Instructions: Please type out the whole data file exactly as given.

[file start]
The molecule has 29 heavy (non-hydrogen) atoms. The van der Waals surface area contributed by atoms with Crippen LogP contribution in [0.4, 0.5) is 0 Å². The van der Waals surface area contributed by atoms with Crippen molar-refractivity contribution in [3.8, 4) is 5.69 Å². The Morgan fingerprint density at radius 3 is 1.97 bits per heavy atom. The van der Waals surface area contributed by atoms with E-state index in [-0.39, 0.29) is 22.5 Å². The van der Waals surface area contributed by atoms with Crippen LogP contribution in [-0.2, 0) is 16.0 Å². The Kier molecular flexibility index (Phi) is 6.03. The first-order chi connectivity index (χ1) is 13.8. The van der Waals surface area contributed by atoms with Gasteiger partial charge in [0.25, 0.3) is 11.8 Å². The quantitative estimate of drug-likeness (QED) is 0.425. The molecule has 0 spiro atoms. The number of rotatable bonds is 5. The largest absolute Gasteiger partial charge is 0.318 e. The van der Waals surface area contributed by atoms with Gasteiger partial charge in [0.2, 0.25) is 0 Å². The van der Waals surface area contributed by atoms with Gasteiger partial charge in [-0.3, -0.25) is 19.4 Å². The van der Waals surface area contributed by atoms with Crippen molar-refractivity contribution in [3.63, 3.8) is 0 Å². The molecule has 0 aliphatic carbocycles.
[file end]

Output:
The molecule has 29 heavy (non-hydrogen) atoms. The van der Waals surface area contributed by atoms with Crippen LogP contribution in [0.4, 0.5) is 0 Å². The van der Waals surface area contributed by atoms with Crippen molar-refractivity contribution in [3.8, 4) is 5.69 Å². The Morgan fingerprint density at radius 3 is 1.97 bits per heavy atom. The van der Waals surface area contributed by atoms with E-state index in [-0.39, 0.29) is 22.5 Å². The van der Waals surface area contributed by atoms with Crippen LogP contribution in [-0.2, 0) is 16.0 Å². The Kier molecular flexibility index (Phi) is 6.03. The first-order chi connectivity index (χ1) is 13.8. The van der Waals surface area contributed by atoms with Gasteiger partial charge in [0.25, 0.3) is 11.8 Å². The quantitative estimate of drug-likeness (QED) is 0.425. The molecule has 0 spiro atoms. The number of rotatable bonds is 5. The largest absolute Gasteiger partial charge is 0.318 e. The van der Waals surface area contributed by atoms with Gasteiger partial charge in [0.2, 0.25) is 0 Å². The van der Waals surface area contributed by atoms with Gasteiger partial charge in [-0.3, -0.25) is 19.4 Å². The van der Waals surface area contributed by atoms with Crippen molar-refractivity contribution in [3.63, 3.8) is 0 Å². The molecule has 0 aliphatic carbocycles.